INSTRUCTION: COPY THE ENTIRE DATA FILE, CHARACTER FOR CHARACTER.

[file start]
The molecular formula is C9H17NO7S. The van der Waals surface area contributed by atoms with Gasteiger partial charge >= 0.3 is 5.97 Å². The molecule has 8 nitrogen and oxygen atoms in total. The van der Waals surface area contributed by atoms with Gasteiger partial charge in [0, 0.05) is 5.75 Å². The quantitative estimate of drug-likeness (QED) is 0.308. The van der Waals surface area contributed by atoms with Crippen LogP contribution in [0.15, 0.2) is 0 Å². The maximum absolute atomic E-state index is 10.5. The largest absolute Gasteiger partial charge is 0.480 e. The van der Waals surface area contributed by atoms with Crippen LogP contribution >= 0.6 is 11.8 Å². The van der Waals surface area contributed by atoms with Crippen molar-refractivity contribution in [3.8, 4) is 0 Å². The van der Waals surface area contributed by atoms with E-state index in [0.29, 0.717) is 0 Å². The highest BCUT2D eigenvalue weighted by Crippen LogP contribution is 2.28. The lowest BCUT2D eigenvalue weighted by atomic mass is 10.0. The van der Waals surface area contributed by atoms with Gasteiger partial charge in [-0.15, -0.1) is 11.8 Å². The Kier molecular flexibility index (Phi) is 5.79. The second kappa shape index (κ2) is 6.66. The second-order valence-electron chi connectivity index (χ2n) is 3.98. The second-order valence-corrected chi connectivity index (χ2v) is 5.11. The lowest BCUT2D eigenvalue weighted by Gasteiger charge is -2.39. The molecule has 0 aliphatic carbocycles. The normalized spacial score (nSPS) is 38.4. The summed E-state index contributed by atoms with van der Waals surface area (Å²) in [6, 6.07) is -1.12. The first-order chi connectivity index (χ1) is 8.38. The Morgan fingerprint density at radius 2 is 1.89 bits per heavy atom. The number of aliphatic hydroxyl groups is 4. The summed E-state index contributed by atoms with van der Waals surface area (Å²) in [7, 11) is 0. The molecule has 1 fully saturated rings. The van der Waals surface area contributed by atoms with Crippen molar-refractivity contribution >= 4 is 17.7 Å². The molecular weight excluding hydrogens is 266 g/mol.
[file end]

The molecular formula is C9H17NO7S. The van der Waals surface area contributed by atoms with Gasteiger partial charge >= 0.3 is 5.97 Å². The molecule has 8 nitrogen and oxygen atoms in total. The van der Waals surface area contributed by atoms with Gasteiger partial charge in [0, 0.05) is 5.75 Å². The quantitative estimate of drug-likeness (QED) is 0.308. The van der Waals surface area contributed by atoms with Crippen LogP contribution in [0.15, 0.2) is 0 Å². The maximum absolute atomic E-state index is 10.5. The largest absolute Gasteiger partial charge is 0.480 e. The van der Waals surface area contributed by atoms with Crippen LogP contribution >= 0.6 is 11.8 Å². The van der Waals surface area contributed by atoms with Crippen molar-refractivity contribution in [3.8, 4) is 0 Å². The van der Waals surface area contributed by atoms with E-state index in [0.29, 0.717) is 0 Å². The highest BCUT2D eigenvalue weighted by Crippen LogP contribution is 2.28. The lowest BCUT2D eigenvalue weighted by atomic mass is 10.0. The van der Waals surface area contributed by atoms with Gasteiger partial charge in [-0.15, -0.1) is 11.8 Å². The Kier molecular flexibility index (Phi) is 5.79. The second kappa shape index (κ2) is 6.66. The second-order valence-electron chi connectivity index (χ2n) is 3.98. The second-order valence-corrected chi connectivity index (χ2v) is 5.11. The lowest BCUT2D eigenvalue weighted by Gasteiger charge is -2.39. The molecule has 0 aliphatic carbocycles. The normalized spacial score (nSPS) is 38.4. The summed E-state index contributed by atoms with van der Waals surface area (Å²) in [6, 6.07) is -1.12. The first-order chi connectivity index (χ1) is 8.38. The Morgan fingerprint density at radius 2 is 1.89 bits per heavy atom. The number of aliphatic hydroxyl groups is 4. The summed E-state index contributed by atoms with van der Waals surface area (Å²) in [7, 11) is 0. The molecule has 1 fully saturated rings. The van der Waals surface area contributed by atoms with Crippen molar-refractivity contribution >= 4 is 17.7 Å². The molecular weight excluding hydrogens is 266 g/mol.